Dutch Uncles
Big Balloon
(Memphis Industries)

At the beginning of their career, Dutch Uncles appeared to be at the cusp of mainstream success with a good number of chart-flirting singles that married pop accessibility with intricately arched compositions. Except that the English band had other plans in mind, as they refused to simplify their proggy art pop to further embolden their own experimental leanings. Their last record, O Shudder, was their best yet, where they finally found a way to provoke a more meaningful narrative instead of applying their artful devices as a crutch. Big Balloon, however, is by far their more musically challenging, and in doing so they once again fully jettison any mental concepts to free that muse and unleash their otherwise hampered creativity. Somewhere in here there’s an album that makes a coherent artistic point even if many of the songs are especially fun, from the Prince-like keyboard stylings of Oh Yeah to the dancehall-meets-Laurie Anderson minimal chamber pop of Achameleon. It’s an unfettered display of eighties-evoking posing that suits them perfectly well, but it also sounds like a step back after they’d already figured out how to match their compositional smarts with a clear message. [6/10] Juan Edgardo Rodríguez


The Feelies
In Between
(Bar None)

The Feelies come and go like a passing wind. Even though they’re not exactly prolific, the New Jersey foursome craft their brand of reliable jangle rock with an openness and assertiveness that’s instantly familiar to those who’ve been following them since the early eighties. It’s as unassuming as it is stubbornly unchangeable, as they crank out their mantric strums with casual but also demanding arrangements. And In Between, their first in six years and second in over twenty five, captures the same raw, post-Velvets swing that’s been present since they went into hibernation after their less rehearsed-sounding Time for a Witness. Whereas their comeback record, Here Before, was more rhythmically alert, In Between takes a more introspective and low-key approach even if the steady paisley grooves remain. Or at least that’s what it initially seems, until they let out a few surprises in the album’s second half, like how they incorporate fuzztone dynamics and droning guitar layers on the closing nine minute title track. It puts you on a kick after soothing you with its pacifying hooks. And really, it’s in making those small variations where The Feelies find their gentle collision of energy and contemplation. [7/10] Juan Edgardo Rodríguez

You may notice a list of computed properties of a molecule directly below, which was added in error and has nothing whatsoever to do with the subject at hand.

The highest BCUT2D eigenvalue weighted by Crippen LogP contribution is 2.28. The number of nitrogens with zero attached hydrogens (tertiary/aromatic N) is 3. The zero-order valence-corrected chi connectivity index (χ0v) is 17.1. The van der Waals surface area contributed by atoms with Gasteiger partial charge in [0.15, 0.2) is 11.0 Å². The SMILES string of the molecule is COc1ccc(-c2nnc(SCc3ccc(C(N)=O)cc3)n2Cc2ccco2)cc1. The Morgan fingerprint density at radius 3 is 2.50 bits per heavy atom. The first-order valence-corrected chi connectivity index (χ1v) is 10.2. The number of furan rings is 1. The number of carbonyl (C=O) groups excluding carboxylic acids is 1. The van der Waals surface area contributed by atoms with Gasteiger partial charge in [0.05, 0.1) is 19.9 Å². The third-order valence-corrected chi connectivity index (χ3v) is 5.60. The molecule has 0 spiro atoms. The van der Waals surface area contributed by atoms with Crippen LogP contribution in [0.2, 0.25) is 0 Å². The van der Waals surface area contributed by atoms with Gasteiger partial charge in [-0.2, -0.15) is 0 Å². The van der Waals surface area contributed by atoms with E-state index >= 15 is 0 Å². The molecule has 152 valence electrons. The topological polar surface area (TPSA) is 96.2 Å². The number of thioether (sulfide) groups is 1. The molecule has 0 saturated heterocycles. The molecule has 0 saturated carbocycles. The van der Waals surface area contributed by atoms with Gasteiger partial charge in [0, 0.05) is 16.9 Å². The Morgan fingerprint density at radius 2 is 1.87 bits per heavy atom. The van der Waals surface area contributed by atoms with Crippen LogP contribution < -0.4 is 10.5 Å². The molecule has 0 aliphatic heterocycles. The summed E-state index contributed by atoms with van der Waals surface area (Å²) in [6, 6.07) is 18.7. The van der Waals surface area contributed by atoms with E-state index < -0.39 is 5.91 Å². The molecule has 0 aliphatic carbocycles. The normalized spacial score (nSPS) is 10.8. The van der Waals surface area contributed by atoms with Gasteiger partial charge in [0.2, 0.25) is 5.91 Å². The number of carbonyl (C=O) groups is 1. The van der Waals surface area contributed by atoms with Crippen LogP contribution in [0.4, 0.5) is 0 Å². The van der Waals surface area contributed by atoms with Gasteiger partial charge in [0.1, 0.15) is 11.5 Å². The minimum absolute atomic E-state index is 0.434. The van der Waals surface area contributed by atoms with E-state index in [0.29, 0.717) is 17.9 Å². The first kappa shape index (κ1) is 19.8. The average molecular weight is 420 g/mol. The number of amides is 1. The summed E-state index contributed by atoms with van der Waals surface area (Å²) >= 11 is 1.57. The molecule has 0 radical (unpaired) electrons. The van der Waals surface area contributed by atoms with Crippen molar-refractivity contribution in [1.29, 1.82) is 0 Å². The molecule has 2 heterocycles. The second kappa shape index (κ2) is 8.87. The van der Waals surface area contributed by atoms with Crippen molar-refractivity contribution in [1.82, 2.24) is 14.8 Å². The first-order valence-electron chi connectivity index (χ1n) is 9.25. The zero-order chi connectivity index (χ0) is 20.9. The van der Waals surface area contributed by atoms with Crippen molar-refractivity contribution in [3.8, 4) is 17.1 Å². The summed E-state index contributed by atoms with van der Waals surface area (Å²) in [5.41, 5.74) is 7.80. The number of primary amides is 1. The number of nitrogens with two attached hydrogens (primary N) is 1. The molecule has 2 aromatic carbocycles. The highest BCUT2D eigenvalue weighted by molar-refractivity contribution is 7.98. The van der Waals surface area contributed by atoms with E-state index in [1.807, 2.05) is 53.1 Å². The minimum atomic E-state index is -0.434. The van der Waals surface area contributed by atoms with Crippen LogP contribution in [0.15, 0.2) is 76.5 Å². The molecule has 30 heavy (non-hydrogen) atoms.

Molly Burch
Please Be Mine
(Captured Tracks)

There is something soothingly alluring about the reverb-drenched, alt-country sound found in Molly Burch’s debut LP. Please Be Mine is a collection of love songs delivered from various facets of Burch’s quivering vocal tones, with her superb voice a match made in heaven for her retro-backwood sound. The arrangements of the songs tend to remain simplistic, allowing the showcase to be fully on the voice and the romantically warm guitars. It’s easy to draw comparisons to the likes of Angel Olsen, and as far as the quality of Burch’s vocals go, she’s right up there with her. Olsen does however transmit a striking intensity that is lacking in Burch’s delivery, and that fact alone is a limitation of the overall finished product. Please Be Mine is a charming record that remains engaging and consistently pleasant, but you have to feel that there’s another gear in Molly Burch’s engine-room that could get the most out of her prodigious talent. [6/10] Carl Purvis


(Young Turks)

Sampha Sisay is a rare musician. The chances are high that you’ve heard areas of his portfolio without even realising it, with Drake, Kanye and the Knowles sisters just some of the global megastars that have enlisted his writing, production and vocal prowess in recent times. With his debut LP Process, Sisay has finally given an insight to the man behind the anonymity, and it’s a stunning insight at that. Process is ultimately an album that is harrowingly personal. Sisay douses it with regret, proverbially beating himself up at regular intervals, with the loss of his mother to cancer at the forefront of the record. His voice is an art form in itself, breathy and warm and aching with impartial soul. The track’s arrangements are stunning, from the sparse opener Plastic 100°C to the propulsive beat of Blood On Me, while the devastatingly beautiful, reflective piano ballad of (No One Knows Me) Like The Piano would stop the coldest of hearts. Sampha has stepped out of the shadows, and on the evidence of Process, it will be very difficult for him to return to them again. [8/10 – Believe The Hype] Carl Purvis